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John Catsimatidis is the CEO of Gristedes Foods, a supermarket chain based in New York City. He has holiday-related advice for consumers: Cherish your Thanksgiving turkey this year, because it’s going to put a bigger dent in your bank account than ever.
In a appearance on Fox’s Varney & co., Catsimatidis told host Stuart Varney that grocery stores will see “the highest prices ever for turkeys, the highest prices ever for your Thanksgiving dinner.” There’s a concrete reason why turkey prices are likely to rise by 23%, according to Wells Fargo:
The star of the Thanksgiving meal, and one of its biggest expense items, is expected to be 23% higher in price in the fourth quarter than last year. Turkey’s supply will also be more limited this year due to the lingering effects of highly pathogenic bird flu. Prices in Turkey rose after avian flu wiped out flocks earlier this year.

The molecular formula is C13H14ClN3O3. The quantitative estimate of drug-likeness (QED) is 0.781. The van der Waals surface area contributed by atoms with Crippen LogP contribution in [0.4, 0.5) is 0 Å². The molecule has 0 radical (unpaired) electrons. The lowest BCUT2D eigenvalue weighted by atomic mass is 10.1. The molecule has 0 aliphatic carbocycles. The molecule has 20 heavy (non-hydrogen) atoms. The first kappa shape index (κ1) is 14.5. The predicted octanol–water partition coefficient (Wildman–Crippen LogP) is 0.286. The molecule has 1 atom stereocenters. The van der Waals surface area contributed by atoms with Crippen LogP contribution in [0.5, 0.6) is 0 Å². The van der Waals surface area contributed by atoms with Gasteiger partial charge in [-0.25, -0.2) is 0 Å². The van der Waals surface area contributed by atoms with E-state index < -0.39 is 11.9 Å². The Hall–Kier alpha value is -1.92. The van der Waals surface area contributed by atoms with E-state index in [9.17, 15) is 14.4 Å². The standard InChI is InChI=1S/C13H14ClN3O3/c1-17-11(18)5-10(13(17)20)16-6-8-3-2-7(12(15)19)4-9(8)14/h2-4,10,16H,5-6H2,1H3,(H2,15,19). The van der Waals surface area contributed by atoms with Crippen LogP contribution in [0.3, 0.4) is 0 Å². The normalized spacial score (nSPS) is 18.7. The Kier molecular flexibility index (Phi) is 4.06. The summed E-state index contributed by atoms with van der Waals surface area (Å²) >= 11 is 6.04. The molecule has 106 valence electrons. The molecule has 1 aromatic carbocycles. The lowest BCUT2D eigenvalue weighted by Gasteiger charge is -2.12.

Although Wells Fargo notes that there will still be plenty of turkeys available, the price per pound will still be relatively high.
Turkey isn’t the only Thanksgiving mainstay taking a bigger bite out of shoppers’ pockets, Fox Business reports. The same bird flu outbreak has sent egg prices up more than 32%, and butter and flour have also risen. In addition, the Wells Fargo report indicates that cranberries are more expensive this year and suggests that old-fashioned canned cranberries may be the best option.
A trip across the river and through the woods to your grandmother’s house will also cost you in 2022. Gasbuddy published a report Tuesday said the national average price for gas on Thanksgiving Day “will be $3.68 on Thanksgiving Day — nearly 30¢ higher than last year and more than 20¢ higher than the previous all-time high of $3.44 in 2012.” Still, Gasbuddy says, “20% more Americans [are] planning to hit the road this year.”
Wells Fargo suggests that the solution to reducing Thanksgiving costs is to find a restaurant that serves holiday meals. According to the report’s authors, Courtney Buerger Schmidt, Brad Rubin, and Michael Swanson, Ph.D., eating out “may be more beneficial this year than one would expect.” Why? “The price of a restaurant meal includes factors such as overhead and labor, but basic ingredients make up a smaller percentage of a restaurant’s total cost.”
Consumers looking to cut costs may want to consider shopping at stores like Aldi’s and Walmart — chains that have lowered prices to offset inflation by matching Thanksgiving-related spending from previous years.